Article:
The Spratly Islands Dispute and the Law of the Sea

Article excerpt


The United Nations Convention on the Law of the Sea, which went into effect on November 16, 1994, designates the Earth's ocean areas as being part of the common heritage of mankind, and sets forth the goals of finding peaceful and equitable solutions to disagreements regarding sovereignty over disputed territories and to establishing equal access to the Earth's marine resources.(1) In furtherance of these goals, the Convention contains provisions granting the state which has sovereignty over an island group the right to exploit its natural resources, and an entire part containing dispute resolution mechanisms to aid in the resolution of conflicts over disputed territories and their resources. There are few places in the world that provide a greater challenge to the dispute resolution mechanisms of the Law of the Sea than the South China Sea's Spratly Islands.

The islands were first mapped by the British in the 1880's,(2) and are now claimed by six nations: The People's Republic of China (PRC), The Republic of China (Taiwan), Vietnam, Malaysia, Brunei, and the Philippines.(3) Although all of these claims have a historical basis, the primary reasons for the claims are the islands strategic location and their potential oil and gas reserves.(4)

Considering the amount of attention they have received from nearby countries, the islands themselves are small and physically insignificant by any standard. The total area of the 100 or so islets that comprise the Spratlys is less than five square kilometers,(5) the largest of the islands being only .43 kilometers square.(6) Bearing in mind that the islands are spread over a 200,000 square mile area (518,000 square kilometers), it seems clear that these islands, despite their strategic importance, are actually very small, and that the dispute over them is driven by the desire on the part of the various parties to profit from potential oil reserves and control the South China Sea.(7)

The goal of this paper is to examine the claims on the Spratly Islands that are made by the PRC and Vietnam in light of the signing of the Convention on the Law of the Sea by both countries. The scope of the paper will be limited to the claims made by the PRC and Vietnam because, of the claimants, they are the two nations between whom tensions over the Spratlys are highest. In addition, they are the nations who are most actively pursuing their goals of possessing and economically exploiting the islands. Finally, this paper will discuss the impact of the dispute resolution provisions contained in the Law of the Sea on the possible resolution of the disagreement between the PRC and Vietnam over the Spratly Islands.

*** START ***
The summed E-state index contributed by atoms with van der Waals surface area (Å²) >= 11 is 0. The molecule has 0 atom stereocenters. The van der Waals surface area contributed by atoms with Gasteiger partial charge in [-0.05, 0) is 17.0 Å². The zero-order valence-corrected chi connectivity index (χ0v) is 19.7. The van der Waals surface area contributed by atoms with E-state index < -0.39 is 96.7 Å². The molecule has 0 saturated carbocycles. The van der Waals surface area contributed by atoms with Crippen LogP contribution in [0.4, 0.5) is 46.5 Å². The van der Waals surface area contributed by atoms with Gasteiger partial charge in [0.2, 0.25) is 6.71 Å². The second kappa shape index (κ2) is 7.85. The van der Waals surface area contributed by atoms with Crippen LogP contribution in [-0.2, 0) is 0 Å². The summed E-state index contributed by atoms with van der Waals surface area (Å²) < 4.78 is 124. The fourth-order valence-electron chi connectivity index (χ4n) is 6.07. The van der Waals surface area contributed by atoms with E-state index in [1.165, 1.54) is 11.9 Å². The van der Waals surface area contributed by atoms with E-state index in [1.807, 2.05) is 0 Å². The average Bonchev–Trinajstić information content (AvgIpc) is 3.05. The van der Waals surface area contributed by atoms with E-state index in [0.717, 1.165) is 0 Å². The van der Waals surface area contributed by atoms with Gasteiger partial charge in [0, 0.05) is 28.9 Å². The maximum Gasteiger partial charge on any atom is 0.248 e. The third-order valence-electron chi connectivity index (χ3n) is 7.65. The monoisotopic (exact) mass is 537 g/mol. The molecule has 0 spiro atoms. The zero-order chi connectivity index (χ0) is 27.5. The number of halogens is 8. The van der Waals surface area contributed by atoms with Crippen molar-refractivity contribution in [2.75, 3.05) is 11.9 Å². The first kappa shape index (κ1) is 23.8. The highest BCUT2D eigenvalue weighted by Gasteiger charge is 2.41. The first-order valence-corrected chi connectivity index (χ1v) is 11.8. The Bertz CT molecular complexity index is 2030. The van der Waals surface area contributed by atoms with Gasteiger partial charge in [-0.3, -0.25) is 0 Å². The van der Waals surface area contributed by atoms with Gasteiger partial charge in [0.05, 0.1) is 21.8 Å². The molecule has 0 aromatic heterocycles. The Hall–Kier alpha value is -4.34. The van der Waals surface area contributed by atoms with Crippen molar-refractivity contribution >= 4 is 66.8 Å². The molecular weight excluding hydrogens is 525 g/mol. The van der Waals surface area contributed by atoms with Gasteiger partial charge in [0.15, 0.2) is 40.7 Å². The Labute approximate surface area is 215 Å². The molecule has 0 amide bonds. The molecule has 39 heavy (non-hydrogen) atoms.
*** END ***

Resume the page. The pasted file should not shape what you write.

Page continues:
Article 293(1) of the Law of the Sea states that when a territorial dispute is being settled using the Law, "[a] court or tribunal having jurisdiction under this section shall apply this Convention and other rules of international law not incompatible with this Convention" when settling the dispute.(8) This language clearly indicates that previously existing international law is to be taken into account when settling territorial disputes under the Law of the Sea.

Since the turn of the century, there have been three cases that have demonstrated what courts base their decisions on in cases involving territorial disputes over islands.(9)

In The Island of Palmas, the United States and the Netherlands agreed to arbitrate their conflicting claims of ownership of islands in the southern part of the Philippines. The United States claimed that the islands had been given to it by the Spanish at the end of the Spanish-American War. In effect, the claim was based on Spain's claim to the islands by their discovery in the 16th century.(10) The Dutch claimed that the islands had been given to the Dutch East Indies Company as tribute by native princes.(11)

After examining the competing claims, the arbitrator ruled in favor of the Dutch on the grounds that although Spain has discovered the islands, they had not taken sufficient steps to protect against their use by the Dutch. …